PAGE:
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A period in American History during the 20's known as Prohibition was the banning of the manufacture, sale, and transportation of intoxicating liquors--which led to the 18th Amendment.
I love to drink
The origins of prohibition started in the 1820's with the temperance movement. Women played a strong role in the temperance movement, since it was seen as destructive in marriages and homes.
After the U.S. entered WW1, Woodrow Wilson instituted a temporary wartime prohibition. The same year, congress submitted the 18th Amendment. In October 1919, Congress passed the National Prohibition Act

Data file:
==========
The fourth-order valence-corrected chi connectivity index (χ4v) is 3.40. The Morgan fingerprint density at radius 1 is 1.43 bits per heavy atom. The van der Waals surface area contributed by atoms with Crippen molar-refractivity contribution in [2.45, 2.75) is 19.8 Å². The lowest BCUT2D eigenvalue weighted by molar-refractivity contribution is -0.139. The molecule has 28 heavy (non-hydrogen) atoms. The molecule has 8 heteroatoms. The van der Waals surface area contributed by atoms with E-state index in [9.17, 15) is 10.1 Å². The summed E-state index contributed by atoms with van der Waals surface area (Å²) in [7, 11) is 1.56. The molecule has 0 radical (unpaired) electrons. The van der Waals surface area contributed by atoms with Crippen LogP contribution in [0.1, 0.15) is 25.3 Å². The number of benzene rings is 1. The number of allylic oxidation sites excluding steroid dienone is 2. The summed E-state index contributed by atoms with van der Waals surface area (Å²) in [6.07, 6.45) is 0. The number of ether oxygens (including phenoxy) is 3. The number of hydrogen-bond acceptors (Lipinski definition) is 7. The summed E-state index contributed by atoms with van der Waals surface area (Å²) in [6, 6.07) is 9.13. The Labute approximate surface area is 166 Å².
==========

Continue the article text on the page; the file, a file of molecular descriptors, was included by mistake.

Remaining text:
The government struggled to enforce prohibition during the 1920's. Despite a 30% drop in alcohol consumption, the people who wanted to keep drinking found more illegal ways to do it. The illegal manufacturing and selling of alcohol went on through the 20's. This era encouraged the rise of bootlegging.
A "side effect" of prohibition is the alcohol poisoning. Since the alcohol was bootleg and not produced in distilleries and under government supervision, it was very dangerous. There was only 8/100 chance to get the "real stuff". The deaths from alcohol poisoning increased dramatically.
With the Great Depression, a need for jobs in the liqour business was high. Franklin D. Roosevelt ran for president on a platform for the repeal of the 18th amendment. With his victory, Prohibition came to an end. Congress adopted a resolution proposing to repeal the 18th amendment.
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